My friend, Paul Marik, is a mythbuster. He has been vindicated in so many viewpoints that were initially branded as crazy. But… sometimes the weapon he chooses, in his war against perceived pseudo-axioms, is hyperbole. This was the case in a few instances in his talk from SMACC-Chicago on Lactate:
The Paper Paul Cited
- Roberg Article [cite source='pubmed']15308499[/cite]
The Many Retorts Explaining Its Flaws
- If you only read one retort
- [cite source='pubmed']16105825[/cite]
- [cite source='pubmed']16760335[/cite]
- [cite source='pubmed']16105824[/cite]
- [cite source='pubmed']16105823[/cite]
Post-Publication Peer Review
I wanted to be extra sure about this one before sending it to Paul, so I reached out to the brilliant Dr. David Story:
I agree with your thoughts, I’ll try not to be too random in my response as a Stewartite.
From a Stewart perspective Dr Marik’s comments about lactate seem incorrect.
One of the many attractions of the Stewart quantitative approach to acid-base (Stewart 2009) is that one does not have to do hydrogen ion accounting. What determines hydrogen ion concentration (and pH) in body fluids (plasma, interstitial AND intracellular) is the partial pressure of carbon dioxide, the strong-ion-difference, and the total weak acids (Stewart 2009). Water is the hydrogen ion source.
Lactate has a pKa of 3.9 (pH of 50% dissociation), and is therefore almost completely dissociated in plasma at pH 7.40. In plasma, lactate is a strong anion and acts like chloride in quantitative acid-base assessment. This effect can be easily quantified in clinical chemistry (Story 2016).
The same applies to the intracellular environment (Magder 2009) including skeletal muscle at maximal exercise or any lactate producing cell in sepsis. If lactate increases without a change in other ions the strong-ion-difference will decrease and acidity will increase. At extreme exercise the pH in skeletal muscle will be above 6.2. Even if one were to argue that lactate is no longer acting like a strong anion in pockets of extreme acidity such as lysozymes, it would be acting like a weak acid and increases in total lactate will increase acidity. Therefore if lactate goes up, acidity goes up. The paper referred to Dr Marik by Robergs (2004) demonstrates how confusing acid-base can be if trying to account for hydrogen ions, particularly when considering complex metabolism. Ignore the attempts to account for hydrogen ions in assorted cellular events and stick with the strong-ion-difference and total weak acids: increased lactate causes acidosis in any body fluid.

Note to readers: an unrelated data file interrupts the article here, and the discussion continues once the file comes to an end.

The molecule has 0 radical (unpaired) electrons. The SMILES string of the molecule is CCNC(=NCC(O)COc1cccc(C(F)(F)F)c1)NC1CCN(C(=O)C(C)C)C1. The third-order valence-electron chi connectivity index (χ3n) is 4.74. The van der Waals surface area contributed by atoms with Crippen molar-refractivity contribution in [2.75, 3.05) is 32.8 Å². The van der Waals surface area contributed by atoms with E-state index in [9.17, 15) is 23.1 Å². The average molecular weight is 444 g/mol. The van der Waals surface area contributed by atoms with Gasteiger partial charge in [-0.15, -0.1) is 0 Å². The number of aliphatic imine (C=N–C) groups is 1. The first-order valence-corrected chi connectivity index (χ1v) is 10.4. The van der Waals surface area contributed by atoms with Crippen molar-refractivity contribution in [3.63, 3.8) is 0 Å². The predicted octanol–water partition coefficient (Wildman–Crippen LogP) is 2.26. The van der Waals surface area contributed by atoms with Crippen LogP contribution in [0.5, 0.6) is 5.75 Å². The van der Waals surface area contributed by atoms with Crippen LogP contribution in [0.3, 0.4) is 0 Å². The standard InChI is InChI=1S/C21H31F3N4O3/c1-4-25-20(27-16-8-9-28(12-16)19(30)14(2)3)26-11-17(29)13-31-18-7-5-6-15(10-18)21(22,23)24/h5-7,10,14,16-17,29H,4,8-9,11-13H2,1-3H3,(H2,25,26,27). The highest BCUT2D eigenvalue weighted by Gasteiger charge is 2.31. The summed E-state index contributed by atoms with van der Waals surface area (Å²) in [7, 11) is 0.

- Stewart PA, Whole-body acid-base balance. IN: Kellum JA, Elbers PWG (Eds) Stewart’s Textbook of Acid-Base. 2nd Ed. www.AcidBase.org, 2009
- Magder S, Intracellular [H+]. IN: Kellum JA, Elbers PWG (Eds) Stewart’s Textbook of Acid-Base. 2nd Ed. www.AcidBase.org, 2009
- Story D. (Open Mind) Stewart Acid-Base: A Simplified Bedside Approach. Anesthesia and Analgesia, 2016 (ePub ahead of print).
- Robergs RA, Ghiasvand F, Parker D. Biochemistry of exercise-induced metabolic acidosis. Am J PhysiolRegulIntegr Comp Physiol. 2004 Sep;287(3):R502-16
Professor David Story, MBBS, MD, BMedSci, FANZCA
Chair of Anaesthesia
The University of Melbourne, Australia
Now on to the SMACC-Back
- EMCrit 283 – Dexmedetomidine (Precedex) – You'd have to be Delirious Not to Use It - October 16, 2020
- EMCrit 282 – Hicks on the Labors of Trauma (Blunt) - September 30, 2020
- EMCrit 281 – Why Can't Emergency Medicine and Trauma Surgery Just Get Along? - September 4, 2020